The Fall of Hearts is easily Katatonia’s most diverse album in terms of arrangements. By and large, the record consists of songs that run five to seven minutes, with each one shifting from heavy riffs, tense guitar leads, and atmospheric background noise (see the mellotron on “Decima”). Great as The Great Cold Distance and Night is the New Day are, their reliance on verse/chorus structure left plenty of room for The Fall of Hearts to shake things up. Verse and chorus are integral elements here, but they are not so predictably employed. The dazzling opener “Takeover” starts off with clean guitars that wouldn’t sound of place on a Killswitch Engage disc, but not long after the guitars take on a melodic doom crunch that brings the song into familiar Katatonia territory. These fluid changes in “Takeover”—a feature shared with highlight cuts like “Serac” and album centerpiece “Residual”—are expertly managed by guitarists Anders Nyström and Roger Öjersson, the latter of who, along with drummer Daniel Moilanen, is a new addition to the Katatonia roster. The varied guitar sounds on The Fall of Hearts are one of its greatest successes: the nimble acoustic guitar picking on “Decima” and “Pale Flag” represent a fine continuation of the Chill Katatonia of recent years, while the pick slides and shredding on “Passer” and “Takeover” show a willignness on Nyström and Öjersson’s willingness to bring some musical dexterity to the table. At its best, the group’s music predominately focuses on atmosphere, but a wailing guitar solo once in awhile provides a nice respite from the walls of brooding distortion that form the basis of many of these songs.

There has been much talk of an embrace of prog on Katatonia’s part, and not just because the outfit’s past few releases have been on the K-Scope label, which is known as the pre-eminent prog label of the day. Thom Jurek of AllMusic argues that the record “adheres more closely to moody, melodic progressive rock,“citing melodies that are “more labyrinthine, less straight-ahead.” In his Loudwire review Chad Bowar points to mid-song breaks, such as the one in “Serein”, as evidence of an increased prog influence. While the Fall of Hearts tracks are, by and large, more suite-like than anything from the Great Cold Distance period, Katatonia’s approach here borrows lightly from rather than gives into progressive rock. Some tonal comparisons can be made between Opeth’s guitar tone and Nyström and Öjersson’s on this LP, but Katatonia is far less interested in winding through varying levels of a labyrinth in the way Opeth is on records like Ghost Reveries. Perhaps the best example of what Katatonia does on The Fall of Hearts comes on the late album highlight “The Night Subscriber”: anchored by a catchy piano melody, the song undergoes several shifts throughout its six minute runtime, yet it remains anchored in the primary melody and a clear chorus. An Opeth song, by contrast, will often start with bellowing death growls, only to end up in wispy acoustic interludes and ‘70s prog jams. There is a strange kind of unity to some of Opeth’s longer suite pieces, but they are primarily defined by their heterogeneity. The Fall of Hearts does take up a comparatively “proggier” approach to song structure than its predecessors, but it is still rooted in the catchiness and accessibility—owed somewhat to alternative rock and metal—exemplified in The Great Cold Distance and Night is the New Day. Even when these songs meander, they’re rarely too far off the main path.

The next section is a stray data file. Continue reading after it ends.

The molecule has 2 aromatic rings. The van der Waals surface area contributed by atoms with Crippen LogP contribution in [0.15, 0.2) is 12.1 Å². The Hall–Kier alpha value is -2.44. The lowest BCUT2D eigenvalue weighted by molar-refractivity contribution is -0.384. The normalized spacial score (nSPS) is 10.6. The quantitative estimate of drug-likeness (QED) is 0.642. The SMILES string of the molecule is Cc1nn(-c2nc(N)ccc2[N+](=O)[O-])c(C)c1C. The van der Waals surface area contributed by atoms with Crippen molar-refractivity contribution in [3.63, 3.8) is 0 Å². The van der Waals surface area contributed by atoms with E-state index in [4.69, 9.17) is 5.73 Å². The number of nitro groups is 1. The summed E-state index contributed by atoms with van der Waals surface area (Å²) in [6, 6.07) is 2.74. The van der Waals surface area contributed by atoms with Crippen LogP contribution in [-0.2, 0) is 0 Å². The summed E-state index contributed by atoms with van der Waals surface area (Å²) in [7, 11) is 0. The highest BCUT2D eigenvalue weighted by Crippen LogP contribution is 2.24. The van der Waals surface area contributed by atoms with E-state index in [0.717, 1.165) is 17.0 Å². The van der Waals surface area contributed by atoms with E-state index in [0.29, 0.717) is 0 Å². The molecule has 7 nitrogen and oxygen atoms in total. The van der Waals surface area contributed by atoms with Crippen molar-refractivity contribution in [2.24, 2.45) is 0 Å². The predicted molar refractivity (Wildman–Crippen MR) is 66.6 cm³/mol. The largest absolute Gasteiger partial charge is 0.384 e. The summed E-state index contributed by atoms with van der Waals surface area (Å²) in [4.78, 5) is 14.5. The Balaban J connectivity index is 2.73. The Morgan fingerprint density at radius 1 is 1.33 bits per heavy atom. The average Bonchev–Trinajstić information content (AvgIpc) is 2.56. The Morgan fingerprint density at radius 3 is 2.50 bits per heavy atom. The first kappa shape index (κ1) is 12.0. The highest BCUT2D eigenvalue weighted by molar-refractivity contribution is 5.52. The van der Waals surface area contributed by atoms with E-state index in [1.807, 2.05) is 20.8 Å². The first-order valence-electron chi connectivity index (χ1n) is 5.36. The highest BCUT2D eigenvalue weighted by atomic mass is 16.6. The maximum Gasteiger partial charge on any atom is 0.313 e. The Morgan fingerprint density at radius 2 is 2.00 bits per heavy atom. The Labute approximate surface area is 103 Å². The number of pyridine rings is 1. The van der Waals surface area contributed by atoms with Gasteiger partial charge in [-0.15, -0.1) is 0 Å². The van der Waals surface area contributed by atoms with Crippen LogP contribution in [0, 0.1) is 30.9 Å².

If The Fall of Hearts has one flaw, it is not that its songs come undone in their more complex structures; instead, it’s that there’s simply too much on the whole. The record runs nearly one hour and ten minutes, and though the music is on the whole some of Katatonia’s finest, it sometimes happens that Renkse’s cryptic musings become interchangeable. Part of this has to do with Katatonia’s music on the whole; there are only so many shades of grey one can explore before they all start to blend together. Wisely, the band ends the album with three of the strongest tunes here—“The Night Subscriber”, “Pale Flag”, and “Passer”—thereby avoiding the problem of a slog to the finish line. The band need not have hacked away at this tracklist of 12 songs to bring it more in line with a standard album length of, say, 50 minutes, but a little trimming would have magnified the already top-notch elements in the LP. Making it through The Fall of Hearts requires no small amount of emotional endurance; in Katatonia’s world, beauty exists in a world where the light on the horizon is always dim, shrouded by canopies of charcoal clouds.

There’s a plausible explanation for why The Fall of Hearts indulges in its own misery for so long: at its best, the album is the first page in an exciting new chapter for Katatonia, a band now in its 25th year. For a group to sound as good as this after ten studio LPs and a quarter of a century is a tremendous thing, and The Fall of Hearts is indeed a tremendous album. Why wouldn’t a band want to explore a sonic second wind of this magnitude at some length? Katatonia has been a key purveyor of doom—the kind that Sweden seems uniquely specialized in—for a major portion of the genre’s existence. By the sound of The Fall of Hearts, these gentlemen will continue wringing heavy music out of despair for a long time to come.

The Fall of Hearts